The TV Weekly #191: Star Trek 50th Anniversary, Part 4

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Check out Part 1, 2, and 3 if you haven’t already.

With The Next Generation a major success in syndication, it was time to continue to expand the brand…or whore out, whichever way you want to look at it, and so in 1993, we got Star Trek: Deep Space Nine:

Star Trek: Deep Space Nine (sometimes abbreviated to DS9) is a science fiction television series set in the Star Trek universe in the Milky Way galaxy, in the years 2369–2375. In contrast to the setting of the other Star Trek TV shows, it takes place on a space station instead of a starship, so as not to have two series with starships at the same time (the starship USS Defiant was introduced in season 3, but the station remained the primary setting for the show).

The show is noted for its well-developed characters, original and complex plots, and religious themes, and for starring the only black captain in any of the televised incarnations of Star Trek. The series often showcased darker themes, less physical exploration of space, and (in later seasons) an emphasis on many aspects of war.

DS9 premiered in 1993 and ran for seven seasons until 1999. Rooted in Gene Roddenberry’s Star Trek universe, it was the first Trek spin-off created without direct involvement from Roddenberry, although he did give his blessing to the concept shortly before his death in 1991. The series was created by Rick Berman and Michael Piller, at the request of Brandon Tartikoff, and was produced by Paramount Television. Berman as overall head of Star Trek production served as executive producer for the series entire run. Piller initially served as second Executive producer and showrunner for Deep Space Nine. Piller left the series in 1995 to manage Star Trek Voyager. Writer Ira Steven Behr was promoted by Berman to replace Piller as showrunner and held that role for the remainder of the series run. Key writers, in addition to Berman, Piller, and Behr, included Robert Hewitt Wolfe, Ronald D. Moore, Peter Allan Fields, Bradley Thompson, David Weddle, Hans Beimler, and René Echevarria.

DS9 began while Star Trek: The Next Generation was still on the air and there were a few crossover episodes between the two shows. The station’s first appearance in TNG was during the sixth season episode “Birthright”. In addition, two Next Generation characters, Miles O’Brien and (from Season 4 onwards) Worf, became regular members of DS9. The station also appeared in the Star Trek: Voyager pilot episode, “Caretaker”.

Deep Space Nine was noted for being the first Star Trek series without Roddenberry’s involvement having passed away in 1991, although he gave his blessing, and it was also the first Star Trek series to have a black captain at the helm as Avery Brooks was cast as Benjamin Sisko.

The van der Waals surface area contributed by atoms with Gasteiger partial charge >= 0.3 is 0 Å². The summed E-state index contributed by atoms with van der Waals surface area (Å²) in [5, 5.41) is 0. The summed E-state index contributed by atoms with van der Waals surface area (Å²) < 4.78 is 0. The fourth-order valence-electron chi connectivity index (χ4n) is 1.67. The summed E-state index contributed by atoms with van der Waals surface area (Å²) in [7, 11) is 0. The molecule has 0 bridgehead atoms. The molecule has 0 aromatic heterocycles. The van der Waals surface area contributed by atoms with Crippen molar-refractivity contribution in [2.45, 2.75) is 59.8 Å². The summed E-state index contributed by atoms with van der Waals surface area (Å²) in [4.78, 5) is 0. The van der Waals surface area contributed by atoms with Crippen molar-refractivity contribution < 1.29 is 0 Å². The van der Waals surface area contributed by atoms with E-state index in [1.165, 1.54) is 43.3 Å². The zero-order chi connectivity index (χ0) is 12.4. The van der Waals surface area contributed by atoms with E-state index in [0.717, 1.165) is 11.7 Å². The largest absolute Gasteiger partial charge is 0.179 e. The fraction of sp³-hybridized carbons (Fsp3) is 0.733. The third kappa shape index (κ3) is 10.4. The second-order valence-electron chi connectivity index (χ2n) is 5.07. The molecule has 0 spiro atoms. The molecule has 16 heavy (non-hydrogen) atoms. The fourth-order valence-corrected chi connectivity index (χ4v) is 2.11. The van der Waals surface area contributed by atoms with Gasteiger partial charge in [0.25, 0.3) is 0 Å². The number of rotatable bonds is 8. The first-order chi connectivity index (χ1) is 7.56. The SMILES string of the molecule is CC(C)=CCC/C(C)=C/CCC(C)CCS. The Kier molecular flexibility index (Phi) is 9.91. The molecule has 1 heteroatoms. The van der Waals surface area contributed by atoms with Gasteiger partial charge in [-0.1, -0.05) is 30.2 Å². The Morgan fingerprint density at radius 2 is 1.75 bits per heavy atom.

But not only that, this show did a lot here that the previous Star Trek movies and TV shows couldn’t do before. In a way, the series really did live up to that tagline of boldly going where no man has gone before.

According to co-creator Rick Berman, he and Michael Piller had considered setting the new series on a colony planet, but they felt a space station would both appeal more to viewers and save money that would be required for on-location shooting for a “land-based” show. However, they were certain they did not want the show to be set aboard a starship because Star Trek: The Next Generation was still in production at the time and, in Berman’s words, it “just seemed ridiculous to have two shows—two casts of characters—that were off going where no man has gone before.”

While its predecessors tended to restore the status quo ante at the end of each episode, allowing out-of-order viewing, DS9 contains story arcs that span shows—or seasons—and one installment often builds upon those that aired earlier, with several having cliffhanger endings. Michael Piller believed this to be one of the series’ best qualities, allowing repercussions of past episodes to influence future events and remain with the show, forcing characters to “learn that actions have consequences”. This trend was especially noticeable toward the series’ finale, by which time the show was scripted—intentionally—very much as a serial.

Unlike in Star Trek: The Next Generation, interpersonal conflicts were featured prominently in DS9. This was at the suggestion of Star Trek: The Next Generations writers (many of whom also wrote for DS9) because they felt that Roddenberry’s prohibition of conflict among the crew restricted their ability to write compelling dramatic stories. In Piller’s words, “people who come from different places—honorable, noble people—will naturally have conflicts”.

And the show was so clever in creating these extensive storylines and cliffhanger endings that manage to keep building up the tension and the excitement with every episode that’s part of each storyline.

The cast also works really well here, Brooks is really solid as Sisko, even when they brought Worf from Next Generation into the series midway through, they manage to still find a good way to bring him into the series without having him feel forced in.

Deep Space Nine manages to keep up the spirit of the original Star Trek series but at the same time, doesn’t quite reach the peak levels of Star Trek or Next Generation, it’s still a great fun action series that deserves a place up there in the Star Trek TV series franchise.

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